With high inflation, Thanksgiving dinners will cost more this year
The New York Farm Bureau says the price of a traditional Thanksgiving dinner is taking a double-digit price jump from last year's meal, and local charities are gearing up to feed thousands in need.
As Thanksgiving approaches, everyone feels the pinch of inflation. The Farm Bureau's Steve Ammerman says everything surveyed, including the traditional side dishes, went up across the board, except for cranberries.
"We weren't too surprised to see such an increased inflationary pressure that all consumers are dealing with," said Ammerman. "The Consumer Price Index has had food up about 12% over this year, so we expected a big increase. Overall, the classic items found on a holiday dinner table would cost New Yorkers around $66, it is about a 26% increase. But a bulk of that increase is from the increase in Turkey prices, which there are around $1.89 A pound according to our shoppers at 43 cents per pound over last year's average price in our survey.”
Ammerman says volunteer shoppers sampled prices at more than a dozen different supermarkets throughout the state between October 18th and 30th, trying to get the best prices available, working from a list of 15 staples ranging from turkey and rolls, to stuffing and celery, to pumpkin pie mix, enough to feed 10 people around the dinner table. Ammerman notes shoppers shouldn't have any difficulty finding turkeys in store.
"Look around at different stores and compare prices, as it gets closer to Thanksgiving stores will be dropping prices to try and lure more shoppers in," Ammerman said. "So I think that's one thing to be aware of. You know, there were concerns that there might not be turkey, enough turkey to go around this Thanksgiving. Overall turkey supply is down about 2%. Part of that is due to the avian influenza that hit some turkey farms in certain parts of the country. But overall, the supply is steady, and there will be turkeys in the grocery store, they're just going to be a little bit more expensive, in part because of the lower supply.”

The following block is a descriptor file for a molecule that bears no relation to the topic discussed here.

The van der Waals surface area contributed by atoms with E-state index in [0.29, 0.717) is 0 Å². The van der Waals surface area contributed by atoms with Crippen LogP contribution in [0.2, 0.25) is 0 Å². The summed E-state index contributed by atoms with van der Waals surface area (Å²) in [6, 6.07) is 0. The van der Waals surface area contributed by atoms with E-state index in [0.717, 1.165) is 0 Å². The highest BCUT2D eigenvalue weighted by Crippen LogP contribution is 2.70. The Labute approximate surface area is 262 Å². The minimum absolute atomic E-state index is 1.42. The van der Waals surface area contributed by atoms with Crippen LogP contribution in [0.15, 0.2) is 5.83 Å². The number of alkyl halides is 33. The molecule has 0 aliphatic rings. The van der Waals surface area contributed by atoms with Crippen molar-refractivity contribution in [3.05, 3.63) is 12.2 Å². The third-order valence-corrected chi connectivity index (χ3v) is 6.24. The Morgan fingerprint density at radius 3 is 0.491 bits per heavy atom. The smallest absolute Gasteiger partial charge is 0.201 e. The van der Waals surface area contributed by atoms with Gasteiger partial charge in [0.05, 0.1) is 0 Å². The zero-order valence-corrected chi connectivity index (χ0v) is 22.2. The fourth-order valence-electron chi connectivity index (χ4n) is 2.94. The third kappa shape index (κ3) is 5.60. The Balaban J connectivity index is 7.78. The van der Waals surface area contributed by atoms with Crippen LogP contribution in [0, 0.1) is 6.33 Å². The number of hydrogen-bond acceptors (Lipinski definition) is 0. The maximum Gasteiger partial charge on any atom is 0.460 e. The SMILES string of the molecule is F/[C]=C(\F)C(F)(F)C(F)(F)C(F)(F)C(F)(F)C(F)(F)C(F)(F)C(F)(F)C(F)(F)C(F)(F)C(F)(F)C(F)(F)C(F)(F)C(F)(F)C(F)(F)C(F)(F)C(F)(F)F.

Capital Region residents by the thousands have taken part in the annual Equinox Thanksgiving Day Community Dinner since 1969.
Equinox Senior Director of Administrative Services Christina Rajotte says meals will be delivered to seniors, people with disabilities, the homebound, unhoused, food insecure, just about anyone in any difficult circumstance.
“Equinox is very excited to be in its 53rd year of the annual Thanksgiving community dinner," said Rajotte. "This year, that dinner will repeat what we've done the past couple of years as we responded to COVID. So instead of gathering thousands of volunteers down at the Empire State Plaza, as we typically have, we decided to keep everyone safe. And we are working once again this year with various restaurant and catering partners to prepare the meals safely. And working with hundreds of volunteer drivers that will deliver the meals to the individuals that request them and do you know safe deliveries, contactless deliveries if need be.”
Rajotte says Equinox is taking calls now through its Thanksgiving hotline.
“People can call 518-434-0131, they will get most likely a voicemail," Rajotte said. "But don't worry, please leave a message, we will have our volunteers get back to you. They're extremely busy. So they, you know, have to catch up and make sure everyone that needs a meal will get one. We do request that meal requests are given by this Friday, November 18, which is tomorrow, just because we want to make sure that we have all the numbers to the restaurants as they begin to prep thousands of meals.”
Rajotte says Equinox served over 10,000 meals last Thanksgiving and plans to top 11,000 thus year.
For residents in need looking to prepare their own holiday feast, the third annual "Big Give Back" will be held Sunday from 1-3 at the Albany County Board of Elections building on South Pearl Street in Albany's South End. William "Tragedy" Yaeger says 1,000 frozen turkeys and 5,000 sides — five with each turkey — will be handed out.
"We're expecting at least 25 to 35 volunteers," Yaeger said. "We're packing the boxes ourselves this year. So it's going to be a different ordeal. So we'll be in the parking lot earlier. But we're not going to start giving the turkeys away until 1 o'clock. It's first come first serve."